This episode is available commercial free and in its original full-fidelity high quality audio exclusively to our subscribers at Bandcamp. Your annual subscription of $27 a year will go directly to support this radio show, and you’ll gain INSTANT DOWNLOAD ACCESS to this and more than 150 other episodes from our extensive archive as well. More info is at http://bluesunlimited.bandcamp.com/subscribe

Be sure to check out the BLUES UNLIMITED WEBSITE, where we’ll be posting fun and exciting stuff from time to time... including our SPECIAL OFFER on the one and only Elmore James bio! Now at https://bluesunlimitedradio.com

Please support the people who support Blues Unlimited! This week’s episode comes to you, in part, by Dick Waterman Photography: http://dickwaterman.photoshelter.com

Red Hot Blues Guitar (Hour 1)
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January 15, 2019 07:46 AM PST
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On this episode of Blues Unlimited, we jam out in style with some memorably hard rocking, searing and soaring, gut wrenching and spirit lifting, "get-out-your-air-guitar-and-play-along" all time Blues favorites. From Pee Wee Crayton and T-Bone Walker, to Elmore James, Pete Lewis, Chuck Berry, Robert Nighthawk, Wild Jimmy Spruill, Otis Rush, Hound Dog Taylor — and lots more — join us for two hours of Red Hot and Smokin' electric Blues guitar.

Pictured: Legendary slide man, Hound Dog Taylor. Photo by Bob Keeling.

This episode is available commercial free and in its original full-fidelity high quality audio exclusively to our subscribers at Bandcamp. Your annual subscription of $27 a year will go directly to support this radio show, and you’ll gain INSTANT DOWNLOAD ACCESS to this and more than 150 other episodes from our extensive archive as well. More info is at http://bluesunlimited.bandcamp.com/subscribe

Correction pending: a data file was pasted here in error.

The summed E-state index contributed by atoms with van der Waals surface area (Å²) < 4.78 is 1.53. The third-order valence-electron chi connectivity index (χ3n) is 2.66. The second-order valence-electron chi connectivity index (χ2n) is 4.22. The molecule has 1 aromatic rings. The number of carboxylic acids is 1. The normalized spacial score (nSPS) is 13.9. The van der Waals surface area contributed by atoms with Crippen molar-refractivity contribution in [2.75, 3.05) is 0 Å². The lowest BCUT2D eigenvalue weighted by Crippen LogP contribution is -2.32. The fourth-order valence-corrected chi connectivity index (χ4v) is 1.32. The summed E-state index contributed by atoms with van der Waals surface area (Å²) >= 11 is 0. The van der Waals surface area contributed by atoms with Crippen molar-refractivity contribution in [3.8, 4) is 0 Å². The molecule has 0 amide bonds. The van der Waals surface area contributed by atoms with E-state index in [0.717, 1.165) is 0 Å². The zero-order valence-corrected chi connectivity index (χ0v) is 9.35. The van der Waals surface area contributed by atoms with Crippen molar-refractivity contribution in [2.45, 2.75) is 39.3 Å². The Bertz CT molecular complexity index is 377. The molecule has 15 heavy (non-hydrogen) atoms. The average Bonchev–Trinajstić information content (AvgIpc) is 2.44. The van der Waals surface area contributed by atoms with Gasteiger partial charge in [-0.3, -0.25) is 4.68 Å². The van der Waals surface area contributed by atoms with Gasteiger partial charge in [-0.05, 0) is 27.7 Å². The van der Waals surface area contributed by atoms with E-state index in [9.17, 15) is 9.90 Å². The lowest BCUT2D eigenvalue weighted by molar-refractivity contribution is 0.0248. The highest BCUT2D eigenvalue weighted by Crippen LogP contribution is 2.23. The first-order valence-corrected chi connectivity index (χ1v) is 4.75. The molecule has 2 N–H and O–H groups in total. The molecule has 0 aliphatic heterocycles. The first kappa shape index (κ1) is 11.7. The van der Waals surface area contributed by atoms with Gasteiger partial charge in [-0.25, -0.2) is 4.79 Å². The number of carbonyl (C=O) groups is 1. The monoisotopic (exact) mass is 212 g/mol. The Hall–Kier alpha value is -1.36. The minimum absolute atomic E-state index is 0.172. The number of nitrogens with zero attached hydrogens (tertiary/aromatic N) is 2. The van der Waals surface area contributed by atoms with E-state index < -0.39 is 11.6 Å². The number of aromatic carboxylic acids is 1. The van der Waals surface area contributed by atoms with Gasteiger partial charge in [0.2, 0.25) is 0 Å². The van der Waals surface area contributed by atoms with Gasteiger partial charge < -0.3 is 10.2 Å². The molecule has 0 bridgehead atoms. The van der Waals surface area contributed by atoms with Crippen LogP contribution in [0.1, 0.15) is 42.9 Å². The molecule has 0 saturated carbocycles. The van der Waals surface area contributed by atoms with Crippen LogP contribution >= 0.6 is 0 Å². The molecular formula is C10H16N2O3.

Be sure to check out the BLUES UNLIMITED WEBSITE, where we’ll be posting fun and exciting stuff from time to time... including our SPECIAL OFFER on the one and only Elmore James bio! Now at https://bluesunlimitedradio.com

Don't forget to install the PodOmatic Podcast Player app for iOS so you can listen to Sleepy Boy Hawkins wherever you go! Details at http://itunes.apple.com/us/app/podomatic/id648258566?mt=8

This Week in Blues History - January 13-19
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January 13, 2019 07:39 AM PST
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“This Week in Blues History” aims the spotlight on important recordings, artists, and events from the golden era of the blues. January 1953 was a busy month for recording in Chicago, involving sessions, this week, with Elmore James, Arthur “Big Boy” Spires, and Johnny Williams.

"This Week in Blues History" is ONLY available as a download to our bandcamp subscribers! More info -- including how to get instant access to more than 150 episodes of Blues Unlimited -- is at http://bluesunlimited.bandcamp.com/subscribe

We Three Kings: Muddy Waters, Leroy Foster, and Little Walter (Hour 2)
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January 08, 2019 11:55 AM PST
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When Muddy Waters, "Baby Face" Leroy Foster, and Little Walter Jacobs all walked into a recording studio one day in January 1950, they did more than just make music. They captured a definitive moment in the transformation of post-war Chicago Blues. It all happened thanks to Monroe Passis and his Parkway label, which he got up and running in the Windy City sometime in late 1949 or during the first few days of 1950. He was already running a record distributorship, and like many other entrepreneurial spirits, decided that making records would be a good addition to his business.

Muddy, who at the time was under contract to Aristocrat Records (which would become the Chess label in a matter of months), was frustrated that Leonard Chess wouldn't record him with his "working band." Leonard apparently insisted on repeating the "stripped down" hit formula that had worked so well in the past, although a mid 1949 session with pianist Little Johnny Jones and guitarist/drummer Leroy Foster was a notable exception. Even though the results were outstanding, Chess -- for whatever reason -- chose not to repeat them. At least not initially.